Peru: Thankful to be alive in Aguas Calientes

Feb 11, 2017

By Jon Lapidese

Aguas Calientes is a mountain town in Peru. It’s also Spanish for hot water – which was appropriate as that was where I found myself at the moment.

It was late and our film crew was tired and hungry. I was tired, hungry and worried. The local fixer who had promised me dozens of rooms had desaparecido. Vanished.

It had been a long winding haul up the mountain from the Sacred Valley to this high altitude village, the stopping off point just before the world famous ruins of Machu Picchu.

When the crew spilled from the bus, talking of dinner and sleep, I had checked at the hotel for the fixer and our rooms. There I got the bad news: there was no fixer, no rooms, no vacancy.

I turned back to see the crew pulling their gear off the bus – chatting, laughing, looking forward to some down time. I told them.

They looked at me in stunned silence… for far too long. Maybe they were expecting a punchline or an easy fix. But there were no easy fixes at 8,000 feet on a dark Peruvian mountain in Aguas Calientes.

Stepping Up

So I hit the streets of Aguas Calientes in search of beds for the crew.

As the evening took on a slight chill, my luck began to change. I found a few rooms at one hotel and then another. But people would have to double and even triple up. Something they were not used to.

Tomorrow our documentary would take us further up the mountain to explore Machu Picchu, the 15th century Inca city, and a World Heritage Site. Now that was something to dream about tonight.

But the rooms really were awful. And cramped – three or more to a room.

I had barely fallen asleep when I was stirred to half consciousness by the rattle of the loudest air conditioner I had ever heard. Even stranger, I mused in my dreamy state, the room was still hot and muggy.

At dawn I awoke to the sounds of a single dog whimpering and barking, as if it was expecting a reply.

I quickly got dressed as the others awakened. One commented, “Did you hear all that rain last night?” I hadn’t. Not over the constant roar of the air conditioning… Oh… That wasn’t air conditioning, was it. Just the rain beating down on the hotel’s tin roof.

Down at the street a muddy landscape overwhelmed us. Debris was everywhere: TV’s, furniture, clothing – piles of possessions stolen by a thick batter of sludge. What had happened?

The far reaches of the street quickly supplied an answer. Blocks of buildings, businesses and hotels were gone – swept right off their foundations and into the river below by an ungodly wave of mud.

All that was left was an empty, silent space…

We turned to each other with the same thought, “Where are the others?”.

With panicked breath, I took off running, but nothing looked as it should. Train tracks were ripped from their foundation, pointing to the sky, twisted about like pipe cleaners. The force of the mountain collapsing down had been primal and massive.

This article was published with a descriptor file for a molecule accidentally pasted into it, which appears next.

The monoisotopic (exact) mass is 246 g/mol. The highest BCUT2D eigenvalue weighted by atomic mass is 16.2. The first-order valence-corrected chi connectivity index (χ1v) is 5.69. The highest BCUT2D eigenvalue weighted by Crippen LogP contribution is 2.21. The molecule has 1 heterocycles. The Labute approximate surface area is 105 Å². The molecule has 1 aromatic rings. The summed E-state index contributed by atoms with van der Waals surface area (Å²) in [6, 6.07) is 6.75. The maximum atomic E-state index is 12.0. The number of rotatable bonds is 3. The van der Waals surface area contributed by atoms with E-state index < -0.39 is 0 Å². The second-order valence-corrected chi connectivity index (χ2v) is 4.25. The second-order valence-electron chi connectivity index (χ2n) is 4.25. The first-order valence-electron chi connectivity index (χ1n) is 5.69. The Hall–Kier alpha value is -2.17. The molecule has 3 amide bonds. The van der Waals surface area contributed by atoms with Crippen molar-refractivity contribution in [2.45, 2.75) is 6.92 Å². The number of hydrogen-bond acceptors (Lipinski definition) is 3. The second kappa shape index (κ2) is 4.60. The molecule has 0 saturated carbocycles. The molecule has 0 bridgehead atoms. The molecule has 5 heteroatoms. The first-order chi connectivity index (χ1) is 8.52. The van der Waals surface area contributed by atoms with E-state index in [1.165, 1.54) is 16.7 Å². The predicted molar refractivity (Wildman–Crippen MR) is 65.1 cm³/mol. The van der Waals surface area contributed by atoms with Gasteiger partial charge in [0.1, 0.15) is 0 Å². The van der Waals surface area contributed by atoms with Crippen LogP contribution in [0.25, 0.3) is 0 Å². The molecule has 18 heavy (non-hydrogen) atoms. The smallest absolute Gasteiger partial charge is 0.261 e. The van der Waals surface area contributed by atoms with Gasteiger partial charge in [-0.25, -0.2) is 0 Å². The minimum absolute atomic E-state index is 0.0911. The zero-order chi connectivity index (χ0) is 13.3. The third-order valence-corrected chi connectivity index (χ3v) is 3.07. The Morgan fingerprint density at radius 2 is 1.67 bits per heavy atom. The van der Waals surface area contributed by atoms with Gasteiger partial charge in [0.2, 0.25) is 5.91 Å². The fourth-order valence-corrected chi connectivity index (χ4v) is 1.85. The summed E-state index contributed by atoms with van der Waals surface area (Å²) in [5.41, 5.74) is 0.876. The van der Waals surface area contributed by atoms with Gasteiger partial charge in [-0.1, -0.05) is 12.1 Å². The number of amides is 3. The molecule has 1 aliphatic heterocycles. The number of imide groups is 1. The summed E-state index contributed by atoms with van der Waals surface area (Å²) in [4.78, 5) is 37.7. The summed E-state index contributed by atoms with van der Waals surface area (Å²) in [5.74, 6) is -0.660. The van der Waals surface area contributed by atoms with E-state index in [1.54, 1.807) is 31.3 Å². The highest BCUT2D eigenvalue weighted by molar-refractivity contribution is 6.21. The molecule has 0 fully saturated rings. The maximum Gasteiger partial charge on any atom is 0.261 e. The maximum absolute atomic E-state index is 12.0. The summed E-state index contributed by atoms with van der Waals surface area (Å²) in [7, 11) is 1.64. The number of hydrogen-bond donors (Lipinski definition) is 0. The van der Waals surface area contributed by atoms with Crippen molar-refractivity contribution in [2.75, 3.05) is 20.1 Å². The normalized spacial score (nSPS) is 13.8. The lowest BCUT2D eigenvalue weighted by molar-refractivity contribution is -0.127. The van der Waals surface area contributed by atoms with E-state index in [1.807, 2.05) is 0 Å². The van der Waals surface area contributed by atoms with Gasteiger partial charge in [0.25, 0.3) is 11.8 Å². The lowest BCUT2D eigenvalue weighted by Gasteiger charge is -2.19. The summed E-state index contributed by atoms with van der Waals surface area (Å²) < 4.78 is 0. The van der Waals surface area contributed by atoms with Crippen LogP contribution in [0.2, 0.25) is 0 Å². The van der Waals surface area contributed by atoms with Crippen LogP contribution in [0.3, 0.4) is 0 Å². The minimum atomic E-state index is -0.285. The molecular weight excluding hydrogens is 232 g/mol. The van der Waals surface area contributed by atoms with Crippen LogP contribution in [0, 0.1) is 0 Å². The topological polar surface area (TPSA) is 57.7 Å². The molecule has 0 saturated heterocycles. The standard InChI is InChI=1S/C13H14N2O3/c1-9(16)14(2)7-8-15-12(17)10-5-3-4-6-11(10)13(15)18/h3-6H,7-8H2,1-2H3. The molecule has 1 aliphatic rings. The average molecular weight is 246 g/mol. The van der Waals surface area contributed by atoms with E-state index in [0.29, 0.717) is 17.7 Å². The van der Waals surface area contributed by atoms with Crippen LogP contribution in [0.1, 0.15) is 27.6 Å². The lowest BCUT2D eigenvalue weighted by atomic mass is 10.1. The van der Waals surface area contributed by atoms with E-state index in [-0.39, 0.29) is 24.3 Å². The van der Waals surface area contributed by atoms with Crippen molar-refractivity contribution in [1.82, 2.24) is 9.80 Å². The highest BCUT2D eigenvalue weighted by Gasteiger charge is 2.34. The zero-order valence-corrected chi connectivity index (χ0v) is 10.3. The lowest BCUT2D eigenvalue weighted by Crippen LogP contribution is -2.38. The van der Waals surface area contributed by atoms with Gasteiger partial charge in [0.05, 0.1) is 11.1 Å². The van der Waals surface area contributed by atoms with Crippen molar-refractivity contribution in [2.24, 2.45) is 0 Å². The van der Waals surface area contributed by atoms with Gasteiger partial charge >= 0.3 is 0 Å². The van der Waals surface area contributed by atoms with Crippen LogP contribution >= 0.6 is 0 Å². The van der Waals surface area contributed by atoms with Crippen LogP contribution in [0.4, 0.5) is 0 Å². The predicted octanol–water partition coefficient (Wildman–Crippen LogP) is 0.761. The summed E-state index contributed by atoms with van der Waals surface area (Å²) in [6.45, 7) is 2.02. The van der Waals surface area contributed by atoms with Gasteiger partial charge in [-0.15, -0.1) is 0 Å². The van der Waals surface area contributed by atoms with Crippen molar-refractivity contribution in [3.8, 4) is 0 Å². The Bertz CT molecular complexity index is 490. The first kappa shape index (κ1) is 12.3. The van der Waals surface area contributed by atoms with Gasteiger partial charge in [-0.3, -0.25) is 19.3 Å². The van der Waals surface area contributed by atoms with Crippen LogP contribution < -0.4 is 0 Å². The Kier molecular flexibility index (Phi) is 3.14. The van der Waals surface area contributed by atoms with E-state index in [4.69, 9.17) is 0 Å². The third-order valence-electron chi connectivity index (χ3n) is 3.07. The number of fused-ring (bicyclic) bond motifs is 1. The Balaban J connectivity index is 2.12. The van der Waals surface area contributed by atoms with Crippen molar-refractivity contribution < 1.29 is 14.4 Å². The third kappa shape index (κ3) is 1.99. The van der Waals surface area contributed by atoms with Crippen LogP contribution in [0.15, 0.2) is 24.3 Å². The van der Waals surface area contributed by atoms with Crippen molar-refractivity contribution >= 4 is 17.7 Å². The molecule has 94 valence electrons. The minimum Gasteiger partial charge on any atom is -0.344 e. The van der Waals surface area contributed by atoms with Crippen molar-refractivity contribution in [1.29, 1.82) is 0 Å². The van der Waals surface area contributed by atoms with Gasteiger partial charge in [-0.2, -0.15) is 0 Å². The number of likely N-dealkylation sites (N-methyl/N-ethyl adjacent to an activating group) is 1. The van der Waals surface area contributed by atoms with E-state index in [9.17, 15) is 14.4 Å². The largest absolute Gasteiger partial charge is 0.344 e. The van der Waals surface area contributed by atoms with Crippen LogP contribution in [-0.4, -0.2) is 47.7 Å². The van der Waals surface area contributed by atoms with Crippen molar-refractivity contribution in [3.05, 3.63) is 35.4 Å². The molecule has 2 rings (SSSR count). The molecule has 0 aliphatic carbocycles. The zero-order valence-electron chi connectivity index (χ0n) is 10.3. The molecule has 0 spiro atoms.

An alleyway ahead looked familiar. I turned and there was one of our hotels… whole, untouched.
Going inside I blessedly found everyone. They had seen the wreckage and were pale and sobbing. But everyone who was supposed to be there… was there.

Our Luck Held

We did what little we could to help in the muddy remains. We had a satellite phone and used it for communications to the world below.

We also recorded the devastation around us as a record of the tragedy – a sobering reminder of our own good fortune. But some townsfolk were missing. Later we would learn they were gone.

* *
The next day, down the mountain in the Sacred Valley, we joined some locals for a Pachamanca – an ancient Inca cooking ritual. Pachamanca means “earth oven”, in Quechua, the indigenous language of Peru.

Potatoes, chicken, yucca, corn and more were lowered into the stone-lined oven set in the ground and baked for several hours. What comes out is a beautiful, smoky, feast.

But a Pachamanca is more than just an ingenious oven. It is a ritual and celebration of life. As we loaded our plates with the rich meal, our hosts explained that placing food into the ground is a sign of respect for the earth.

The earth had provided us with a sumptuous banquet… and had been kind enough to spare us.

So you see how lucky I felt – even in the midst of disaster there is still much to put in the plus column – our lives, our futures, more opportunities to feast, to explore, and more opportunities to wash away the mud.

I would like to think we were a bit more humbled about our place on this mountain. We were certainly more thankful.

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About the Author

Jon Lapidese

Jon Lapidese is a travel copywriter and blogger. His blog, "This Isn't Fun Anymore", tells of his travels and having fun throughout the world.

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